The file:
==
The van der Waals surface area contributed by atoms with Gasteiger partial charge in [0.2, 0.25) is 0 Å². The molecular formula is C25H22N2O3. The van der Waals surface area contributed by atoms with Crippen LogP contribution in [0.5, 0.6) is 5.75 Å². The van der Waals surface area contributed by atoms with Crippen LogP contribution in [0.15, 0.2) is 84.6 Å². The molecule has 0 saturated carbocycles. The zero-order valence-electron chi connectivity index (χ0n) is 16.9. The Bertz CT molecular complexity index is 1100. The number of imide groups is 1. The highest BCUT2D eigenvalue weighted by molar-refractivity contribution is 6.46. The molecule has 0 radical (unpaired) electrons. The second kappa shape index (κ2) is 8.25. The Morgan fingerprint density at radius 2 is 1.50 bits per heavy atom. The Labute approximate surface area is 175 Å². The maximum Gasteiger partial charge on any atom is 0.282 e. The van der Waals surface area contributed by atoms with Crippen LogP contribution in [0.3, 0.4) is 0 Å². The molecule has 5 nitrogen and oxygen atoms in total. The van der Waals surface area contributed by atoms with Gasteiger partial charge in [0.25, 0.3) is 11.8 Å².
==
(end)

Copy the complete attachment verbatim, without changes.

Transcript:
The van der Waals surface area contributed by atoms with Gasteiger partial charge in [0.2, 0.25) is 0 Å². The molecular formula is C25H22N2O3. The van der Waals surface area contributed by atoms with Crippen LogP contribution in [0.5, 0.6) is 5.75 Å². The van der Waals surface area contributed by atoms with Crippen LogP contribution in [0.15, 0.2) is 84.6 Å². The molecule has 0 saturated carbocycles. The zero-order valence-electron chi connectivity index (χ0n) is 16.9. The Bertz CT molecular complexity index is 1100. The number of imide groups is 1. The highest BCUT2D eigenvalue weighted by molar-refractivity contribution is 6.46. The molecule has 0 radical (unpaired) electrons. The second kappa shape index (κ2) is 8.25. The Morgan fingerprint density at radius 2 is 1.50 bits per heavy atom. The Labute approximate surface area is 175 Å². The maximum Gasteiger partial charge on any atom is 0.282 e. The van der Waals surface area contributed by atoms with Crippen LogP contribution in [0.3, 0.4) is 0 Å². The molecule has 5 nitrogen and oxygen atoms in total. The van der Waals surface area contributed by atoms with Gasteiger partial charge in [0.25, 0.3) is 11.8 Å².